Because on Linux, localhost and the box running Docker are one in the same.
On Windows, localhost is the Windows server running VirtualBox, in which is a Linux server, which runs Docker. Docker controls which ports running inside containers on that VM are exposed to the VM's IP.
If the interface isn't bridged, then there's no way for the ports exposed from the Docker container to the Docker VM running inside VirtualBox to be available on the LAN attached to "localhost".
The reason Docker port maps is because the VM is running many containers, and so you need to specify which ports of those should be available - in exactly the same way as you do for Linux.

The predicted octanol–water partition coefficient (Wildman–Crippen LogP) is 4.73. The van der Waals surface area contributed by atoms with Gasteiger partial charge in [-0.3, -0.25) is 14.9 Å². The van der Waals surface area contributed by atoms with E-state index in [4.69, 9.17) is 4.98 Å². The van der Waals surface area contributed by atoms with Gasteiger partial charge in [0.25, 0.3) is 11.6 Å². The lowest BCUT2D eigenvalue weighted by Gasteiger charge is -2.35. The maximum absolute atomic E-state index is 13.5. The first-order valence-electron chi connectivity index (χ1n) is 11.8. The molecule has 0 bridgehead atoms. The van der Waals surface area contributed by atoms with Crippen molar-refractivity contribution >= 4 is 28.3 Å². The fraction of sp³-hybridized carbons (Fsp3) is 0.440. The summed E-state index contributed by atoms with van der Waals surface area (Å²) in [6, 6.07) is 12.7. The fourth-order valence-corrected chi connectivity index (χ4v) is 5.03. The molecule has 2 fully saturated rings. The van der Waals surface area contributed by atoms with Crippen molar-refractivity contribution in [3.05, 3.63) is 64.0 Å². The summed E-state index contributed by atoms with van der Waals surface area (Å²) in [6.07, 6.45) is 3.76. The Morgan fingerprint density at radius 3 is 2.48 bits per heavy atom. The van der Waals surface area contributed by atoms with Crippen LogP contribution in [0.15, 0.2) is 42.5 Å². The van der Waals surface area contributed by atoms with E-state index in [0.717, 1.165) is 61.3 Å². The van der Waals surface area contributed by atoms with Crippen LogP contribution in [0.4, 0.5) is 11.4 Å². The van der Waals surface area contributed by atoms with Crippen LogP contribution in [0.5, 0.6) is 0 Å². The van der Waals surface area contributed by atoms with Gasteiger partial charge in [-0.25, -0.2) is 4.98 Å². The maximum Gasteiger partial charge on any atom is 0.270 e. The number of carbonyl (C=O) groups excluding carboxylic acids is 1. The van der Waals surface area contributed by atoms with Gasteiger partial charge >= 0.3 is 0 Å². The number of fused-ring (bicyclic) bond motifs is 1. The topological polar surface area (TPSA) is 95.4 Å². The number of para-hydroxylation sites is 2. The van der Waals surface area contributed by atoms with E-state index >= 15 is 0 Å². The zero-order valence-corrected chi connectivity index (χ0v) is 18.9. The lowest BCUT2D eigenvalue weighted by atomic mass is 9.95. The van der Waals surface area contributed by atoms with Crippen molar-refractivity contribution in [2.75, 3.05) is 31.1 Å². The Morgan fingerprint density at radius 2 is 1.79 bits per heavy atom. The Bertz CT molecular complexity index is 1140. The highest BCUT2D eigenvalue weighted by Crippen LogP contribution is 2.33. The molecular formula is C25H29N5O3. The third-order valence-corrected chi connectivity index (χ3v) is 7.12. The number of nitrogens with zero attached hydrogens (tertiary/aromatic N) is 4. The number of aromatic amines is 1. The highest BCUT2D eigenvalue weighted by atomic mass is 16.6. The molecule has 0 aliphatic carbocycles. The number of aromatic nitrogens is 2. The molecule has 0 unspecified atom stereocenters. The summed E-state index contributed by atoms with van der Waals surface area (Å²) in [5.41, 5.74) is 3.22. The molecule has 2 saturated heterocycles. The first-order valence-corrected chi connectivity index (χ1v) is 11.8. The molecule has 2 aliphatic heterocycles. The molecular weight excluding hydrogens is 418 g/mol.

If you ran Docker inside a VM on a Linux box, you'd have exactly the same arrangement. Windows isn't capable of running containers directly. They require a Linux install to do it - either running in VirtualBox or HyperV